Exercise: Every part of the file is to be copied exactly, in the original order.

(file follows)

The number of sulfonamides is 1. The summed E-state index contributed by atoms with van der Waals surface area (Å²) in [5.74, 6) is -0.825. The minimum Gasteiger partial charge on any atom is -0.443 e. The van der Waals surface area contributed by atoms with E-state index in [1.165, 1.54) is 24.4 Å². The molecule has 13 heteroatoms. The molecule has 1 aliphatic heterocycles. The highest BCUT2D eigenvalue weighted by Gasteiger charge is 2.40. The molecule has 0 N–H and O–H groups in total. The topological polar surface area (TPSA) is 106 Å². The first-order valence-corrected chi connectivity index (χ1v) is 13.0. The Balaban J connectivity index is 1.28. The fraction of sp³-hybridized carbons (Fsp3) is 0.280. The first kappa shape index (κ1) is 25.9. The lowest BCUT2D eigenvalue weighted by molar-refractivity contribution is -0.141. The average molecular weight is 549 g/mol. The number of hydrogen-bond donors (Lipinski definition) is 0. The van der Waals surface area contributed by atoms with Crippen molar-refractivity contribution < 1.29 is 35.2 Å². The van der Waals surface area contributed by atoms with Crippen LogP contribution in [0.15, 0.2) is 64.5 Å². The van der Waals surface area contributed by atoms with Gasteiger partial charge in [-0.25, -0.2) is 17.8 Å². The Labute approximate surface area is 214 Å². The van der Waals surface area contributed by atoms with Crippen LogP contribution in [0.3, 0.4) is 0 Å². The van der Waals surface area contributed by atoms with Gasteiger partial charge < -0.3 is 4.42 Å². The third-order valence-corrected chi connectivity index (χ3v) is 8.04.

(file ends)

The number of sulfonamides is 1. The summed E-state index contributed by atoms with van der Waals surface area (Å²) in [5.74, 6) is -0.825. The minimum Gasteiger partial charge on any atom is -0.443 e. The van der Waals surface area contributed by atoms with E-state index in [1.165, 1.54) is 24.4 Å². The molecule has 13 heteroatoms. The molecule has 1 aliphatic heterocycles. The highest BCUT2D eigenvalue weighted by Gasteiger charge is 2.40. The molecule has 0 N–H and O–H groups in total. The topological polar surface area (TPSA) is 106 Å². The first-order valence-corrected chi connectivity index (χ1v) is 13.0. The Balaban J connectivity index is 1.28. The fraction of sp³-hybridized carbons (Fsp3) is 0.280. The first kappa shape index (κ1) is 25.9. The lowest BCUT2D eigenvalue weighted by molar-refractivity contribution is -0.141. The average molecular weight is 549 g/mol. The number of hydrogen-bond donors (Lipinski definition) is 0. The van der Waals surface area contributed by atoms with Crippen molar-refractivity contribution < 1.29 is 35.2 Å². The van der Waals surface area contributed by atoms with Crippen LogP contribution in [0.15, 0.2) is 64.5 Å². The van der Waals surface area contributed by atoms with Gasteiger partial charge in [-0.25, -0.2) is 17.8 Å². The Labute approximate surface area is 214 Å². The van der Waals surface area contributed by atoms with Crippen LogP contribution in [0.3, 0.4) is 0 Å². The van der Waals surface area contributed by atoms with Gasteiger partial charge < -0.3 is 4.42 Å². The third-order valence-corrected chi connectivity index (χ3v) is 8.04.